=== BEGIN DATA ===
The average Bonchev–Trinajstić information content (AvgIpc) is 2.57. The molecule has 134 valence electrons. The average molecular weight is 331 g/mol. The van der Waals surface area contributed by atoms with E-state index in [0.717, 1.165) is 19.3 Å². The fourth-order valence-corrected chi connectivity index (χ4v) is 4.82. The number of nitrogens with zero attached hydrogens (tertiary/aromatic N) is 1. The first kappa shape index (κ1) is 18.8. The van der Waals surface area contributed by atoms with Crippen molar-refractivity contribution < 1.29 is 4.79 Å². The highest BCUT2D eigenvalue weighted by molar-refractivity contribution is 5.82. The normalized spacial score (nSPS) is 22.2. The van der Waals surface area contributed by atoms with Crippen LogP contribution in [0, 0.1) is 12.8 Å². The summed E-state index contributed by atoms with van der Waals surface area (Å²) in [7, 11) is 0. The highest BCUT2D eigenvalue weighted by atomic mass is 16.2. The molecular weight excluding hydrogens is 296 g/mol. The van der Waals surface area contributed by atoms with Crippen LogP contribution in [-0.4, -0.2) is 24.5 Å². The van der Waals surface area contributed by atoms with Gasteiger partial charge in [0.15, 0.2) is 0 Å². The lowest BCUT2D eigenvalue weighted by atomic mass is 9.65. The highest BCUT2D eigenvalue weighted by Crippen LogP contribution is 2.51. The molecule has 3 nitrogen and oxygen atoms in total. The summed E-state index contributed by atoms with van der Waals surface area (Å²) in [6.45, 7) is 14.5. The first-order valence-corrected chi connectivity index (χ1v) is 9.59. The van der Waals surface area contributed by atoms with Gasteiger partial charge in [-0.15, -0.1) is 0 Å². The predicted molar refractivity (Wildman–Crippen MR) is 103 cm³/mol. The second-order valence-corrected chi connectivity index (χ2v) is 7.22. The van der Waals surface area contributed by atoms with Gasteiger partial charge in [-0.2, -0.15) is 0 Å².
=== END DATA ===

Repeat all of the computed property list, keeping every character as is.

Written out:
The average Bonchev–Trinajstić information content (AvgIpc) is 2.57. The molecule has 134 valence electrons. The average molecular weight is 331 g/mol. The van der Waals surface area contributed by atoms with E-state index in [0.717, 1.165) is 19.3 Å². The fourth-order valence-corrected chi connectivity index (χ4v) is 4.82. The number of nitrogens with zero attached hydrogens (tertiary/aromatic N) is 1. The first kappa shape index (κ1) is 18.8. The van der Waals surface area contributed by atoms with Crippen molar-refractivity contribution < 1.29 is 4.79 Å². The highest BCUT2D eigenvalue weighted by molar-refractivity contribution is 5.82. The normalized spacial score (nSPS) is 22.2. The van der Waals surface area contributed by atoms with Crippen LogP contribution in [0, 0.1) is 12.8 Å². The summed E-state index contributed by atoms with van der Waals surface area (Å²) in [7, 11) is 0. The highest BCUT2D eigenvalue weighted by atomic mass is 16.2. The molecular weight excluding hydrogens is 296 g/mol. The van der Waals surface area contributed by atoms with Crippen LogP contribution in [-0.4, -0.2) is 24.5 Å². The van der Waals surface area contributed by atoms with Gasteiger partial charge in [0.15, 0.2) is 0 Å². The lowest BCUT2D eigenvalue weighted by atomic mass is 9.65. The highest BCUT2D eigenvalue weighted by Crippen LogP contribution is 2.51. The molecule has 3 nitrogen and oxygen atoms in total. The summed E-state index contributed by atoms with van der Waals surface area (Å²) in [6.45, 7) is 14.5. The first-order valence-corrected chi connectivity index (χ1v) is 9.59. The van der Waals surface area contributed by atoms with Gasteiger partial charge in [-0.15, -0.1) is 0 Å². The predicted molar refractivity (Wildman–Crippen MR) is 103 cm³/mol. The second-order valence-corrected chi connectivity index (χ2v) is 7.22. The van der Waals surface area contributed by atoms with Gasteiger partial charge in [-0.2, -0.15) is 0 Å².